Responding to Crain’s: “Illinois policymakers have favored corporate interests.”

Glen Brown

A response from Glen Brown to Crain’s Chicago Business.

We are tired of skewed coverage regarding so-called pension reform, and we are tired of the media’s omission of the most significant facts about public pension debt and anyone who talks or writes about “spending money on pensions overtakes spending on children’s education,” or the state’s bond ratings, cuts to services, and the siphoning of the state’s money from public safety and human services because of “failed pension reform.”

Every editorial, every article and interview, and every legislative session about Illinois public pension reform should begin with these statements:

The public pension systems were not and are still not the cause of the state’s budget deficits. The state’s budget deficits were triggered by past policymakers’ corruption, arrogance and irresponsibility and are currently perpetuated by some members of this General Assembly. The state’s pension debt and revenue problems need to become the emphasis. Why?

Because Illinois policymakers have consistently failed to make the annual required contributions to the state’s pension systems, primarily because they could pay for services and their “pet projects” without raising taxes and, in 1995, policymakers created a flawed re-funding schedule and have refused to correctly amortize the pension systems’ unfunded liabilities since then.

Instead, Illinois policymakers have favored corporate interests rather than the interests of their citizenry and; thus, they continue to sabotage the public employees’ retirement plans and the State of Illinois’ future economic solvency through mismanagement and fiscal irresponsibility.

Illinois policymakers left us with a fiscal disaster, and so-called “pension reform” (or breaking a constitutional contract) will never resolve today’s $135+ billion unfunded liability. Had Illinois legislators paid into the pension systems throughout the years, we might actually be realizing pension savings.

5 thoughts on “Responding to Crain’s: “Illinois policymakers have favored corporate interests.”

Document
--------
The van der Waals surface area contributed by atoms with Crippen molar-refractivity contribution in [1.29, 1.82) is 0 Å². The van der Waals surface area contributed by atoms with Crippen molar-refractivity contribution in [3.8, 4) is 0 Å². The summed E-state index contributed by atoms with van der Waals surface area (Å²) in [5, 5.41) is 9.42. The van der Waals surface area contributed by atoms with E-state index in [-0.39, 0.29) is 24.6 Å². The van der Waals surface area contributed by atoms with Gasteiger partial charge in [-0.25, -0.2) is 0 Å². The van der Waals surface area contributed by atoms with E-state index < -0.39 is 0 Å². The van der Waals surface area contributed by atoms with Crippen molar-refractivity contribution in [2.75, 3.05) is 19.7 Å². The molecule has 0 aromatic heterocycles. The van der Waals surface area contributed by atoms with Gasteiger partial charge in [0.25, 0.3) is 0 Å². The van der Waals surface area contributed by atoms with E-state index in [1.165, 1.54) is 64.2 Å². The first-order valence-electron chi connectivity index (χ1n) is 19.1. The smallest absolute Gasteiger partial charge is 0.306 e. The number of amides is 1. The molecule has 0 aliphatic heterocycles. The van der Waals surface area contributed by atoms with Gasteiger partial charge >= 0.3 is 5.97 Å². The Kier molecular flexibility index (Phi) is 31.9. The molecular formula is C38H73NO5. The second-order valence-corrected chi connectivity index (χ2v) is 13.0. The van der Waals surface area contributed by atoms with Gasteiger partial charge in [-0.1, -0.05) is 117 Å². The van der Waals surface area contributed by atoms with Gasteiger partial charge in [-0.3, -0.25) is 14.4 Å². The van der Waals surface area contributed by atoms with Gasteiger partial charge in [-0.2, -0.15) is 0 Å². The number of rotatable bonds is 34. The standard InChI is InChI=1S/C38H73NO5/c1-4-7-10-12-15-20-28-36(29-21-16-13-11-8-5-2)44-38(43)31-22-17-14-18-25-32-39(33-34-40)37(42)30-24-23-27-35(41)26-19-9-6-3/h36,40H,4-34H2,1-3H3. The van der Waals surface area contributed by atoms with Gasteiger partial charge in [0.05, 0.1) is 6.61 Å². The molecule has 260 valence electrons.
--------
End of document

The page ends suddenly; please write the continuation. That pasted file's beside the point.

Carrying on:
1. Nearly 80% of the pension payments are for the interest on the debt (the unfunded liability) created by the General Assembly for not fully funding the Teachers’ Retirement System since its inception in 1939.

  2. Remember: the Illinois Supreme Court explicitly stated in 2015: “The General Assembly may find itself in crisis, but it is a crisis which other public pension systems managed to avoid and, as reflected in the SEC order, it is a crisis for which the General Assembly itself is largely responsible. Moreover, no possible claim can be made that no less drastic measures were available when balancing pension obligations with other State expenditures became problematic. One alternative, identified at the hearing on Public Act 98-599, would have been to adopt a new schedule for amortizing the unfunded liabilities. The General Assembly could also have sought additional tax revenue. While it did pass a temporary income tax increase, it allowed the increased rate to lapse to a lower rate even as pension funding was being debated and litigated. That the State did not select the least drastic means of addressing its financial difficulties is reinforced by the legislative history…” (Doris Heaton et al., Appellees, v. Pat Quinn, Governor, State of Illinois, et al., Appellants) Opinion filed May 8, 2015).

  3. Regarding the so-called pension ramp of 1995:

    “‘The Statutory Funding Plan’s contribution schedule increased the unfunded liability, underfunded the State’s pension obligations, and deferred pension funding. The resulting underfunding of the pension systems (Structural Underfunding) enabled the State to shift the burden associated with its pension costs to the future and, as a result, created significant financial stress and risks for the State.’ SEC order, at 3. That the funding plan would operate in this way did not catch the State off guard. In entering a cease-and-desist order against the State in connection with misrepresentations made by the State with respect to bonds sold to help cover pension expenses, the SEC noted that the State understood the adverse implications of its strategy for the State-funded pension systems and for the financial health of the State. Id. at 10. According to the SEC, the amount of the increase in the State’s unfunded liability over the period between 1996 and 2010 was $57 billion. Id. at 4.5 The SEC order found that ‘[t]he State’s insufficient contributions under the Statutory Funding Plan were the primary driver of this increase, outweighing other causal factors, such as market performance and changes in benefits.’” (Emphasis added.) Id. at 4 (In re PENSION REFORM LITIGATION (Doris Heaton et al., Appellees, v. Pat Quinn, Governor, State of Illinois, et al., Appellants) Opinion filed May 8, 2015, JUSTICE KARMEIER delivered the judgment of the court, with opinion. Chief Justice Garman and Justices Freeman, Thomas, Kilbride, Burke, and Theis concurred in the judgment and opinion).

  4. As USUAL GLEN YOU HAVE MADE IT EASY TO UNDERSTAND THE PENSION ISSUE AND THE FAILURE OF THE STATE TO TRY AND ATTACK THE ISSUE APPROPRIATELY. GET RID OF THE DEBT CREATED BY PAST AND PRESENT LEGISLATURES AND THE PENSION ISSUE BECOMES A NON-ISSUE.

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